2. Payne contends that the trial court erred in refusing to give his requested charges "which explained the relationship between adultery and provocation as that term relates to voluntary manslaughter as a lesser included offense to murder." Specifically, he argues that the court's failure to give his requested jury charges #6 through #9 was "erroneous and harmful."[2] The trial court declined to give the requested instructions and instead gave the pattern charges on adultery. "A requested charge must be legal, apt and precisely adjusted to some principle involved in the case and be authorized by the evidence." (Citations and punctuation omitted.) Gardner v. State, 273 Ga. 809, 813 (6) (546 S.E.2d 490) (2001). Moreover, "[i]t is not reversible error to fail to charge in the exact language requested when the charge given adequately covers the correct legal principles." (Citation and punctuation omitted.) Johnson v. State, 276 Ga. 57, 60 (3) (573 S.E.2d 362) (2002).

         The court instructed the jury as follows:

To kill either a spouse or the spouse's lover for past acts of adultery or to prevent the apparent commission or the completion of an act of adultery in progress between them is not justified. You may consider whether adultery amounts to provocation, which would mitigate the killing. If the evidence shows that the defendant killed the alleged victim - - killed the alleged victim without malice and not in a spirit of revenge but under a violent, sudden impulse of passion created in the defendant's mind by ongoing adultery or the recent discovery of past adultery on the part of the victim, you would be authorized to consider whether or not the defendant is guilty of voluntary manslaughter as I will define.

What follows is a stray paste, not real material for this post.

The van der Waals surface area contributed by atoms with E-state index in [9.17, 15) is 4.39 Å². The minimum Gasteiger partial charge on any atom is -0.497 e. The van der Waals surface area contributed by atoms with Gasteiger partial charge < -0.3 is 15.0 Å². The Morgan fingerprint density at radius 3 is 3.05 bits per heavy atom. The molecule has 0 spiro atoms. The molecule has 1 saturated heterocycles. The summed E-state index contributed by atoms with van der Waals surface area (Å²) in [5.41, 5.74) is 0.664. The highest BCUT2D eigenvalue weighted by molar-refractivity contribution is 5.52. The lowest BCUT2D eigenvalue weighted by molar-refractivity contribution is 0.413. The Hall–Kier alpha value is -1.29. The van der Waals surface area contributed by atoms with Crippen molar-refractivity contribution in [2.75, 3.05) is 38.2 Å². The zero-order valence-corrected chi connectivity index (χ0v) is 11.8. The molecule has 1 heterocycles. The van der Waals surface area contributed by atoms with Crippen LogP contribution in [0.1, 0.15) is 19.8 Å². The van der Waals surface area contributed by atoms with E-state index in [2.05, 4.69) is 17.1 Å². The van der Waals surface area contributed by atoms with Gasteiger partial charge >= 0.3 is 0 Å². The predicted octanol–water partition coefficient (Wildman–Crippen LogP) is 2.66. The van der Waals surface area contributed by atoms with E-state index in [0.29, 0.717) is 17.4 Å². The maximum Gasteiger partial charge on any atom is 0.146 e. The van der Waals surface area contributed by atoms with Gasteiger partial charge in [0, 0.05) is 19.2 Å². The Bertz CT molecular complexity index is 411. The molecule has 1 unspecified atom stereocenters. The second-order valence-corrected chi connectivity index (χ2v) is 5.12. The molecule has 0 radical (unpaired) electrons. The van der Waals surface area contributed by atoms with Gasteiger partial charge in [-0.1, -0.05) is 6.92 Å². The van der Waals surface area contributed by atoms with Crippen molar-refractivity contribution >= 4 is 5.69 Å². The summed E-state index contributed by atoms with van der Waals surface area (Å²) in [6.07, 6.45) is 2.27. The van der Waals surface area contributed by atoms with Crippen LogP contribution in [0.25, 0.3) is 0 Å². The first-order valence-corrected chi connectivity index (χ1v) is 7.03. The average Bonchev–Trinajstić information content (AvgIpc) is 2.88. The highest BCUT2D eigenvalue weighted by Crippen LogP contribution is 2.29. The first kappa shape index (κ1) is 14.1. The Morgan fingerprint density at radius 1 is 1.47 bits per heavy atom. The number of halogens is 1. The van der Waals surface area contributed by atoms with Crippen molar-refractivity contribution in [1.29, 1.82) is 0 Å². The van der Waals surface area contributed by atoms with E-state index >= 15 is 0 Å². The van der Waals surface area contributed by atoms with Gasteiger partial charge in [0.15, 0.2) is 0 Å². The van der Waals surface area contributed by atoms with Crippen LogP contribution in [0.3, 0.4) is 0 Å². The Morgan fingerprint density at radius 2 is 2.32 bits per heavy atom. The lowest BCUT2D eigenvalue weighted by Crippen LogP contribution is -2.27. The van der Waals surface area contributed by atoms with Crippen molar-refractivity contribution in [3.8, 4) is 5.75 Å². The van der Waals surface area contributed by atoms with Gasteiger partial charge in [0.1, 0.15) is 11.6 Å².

A person commits voluntary manslaughter when that person causes the death of another human being under circumstances that otherwise would be murder if that person acts solely as the result of a sudden, violent, and irresistible passion resulting from serious provocation sufficient to excite such passion in a reasonable person. If there should have been an interval between the provocation and the killing sufficient for the voice of reason and humanity to be heard, which the jury in all cases shall decide, the killing may be attributed to revenge and be punished as murder.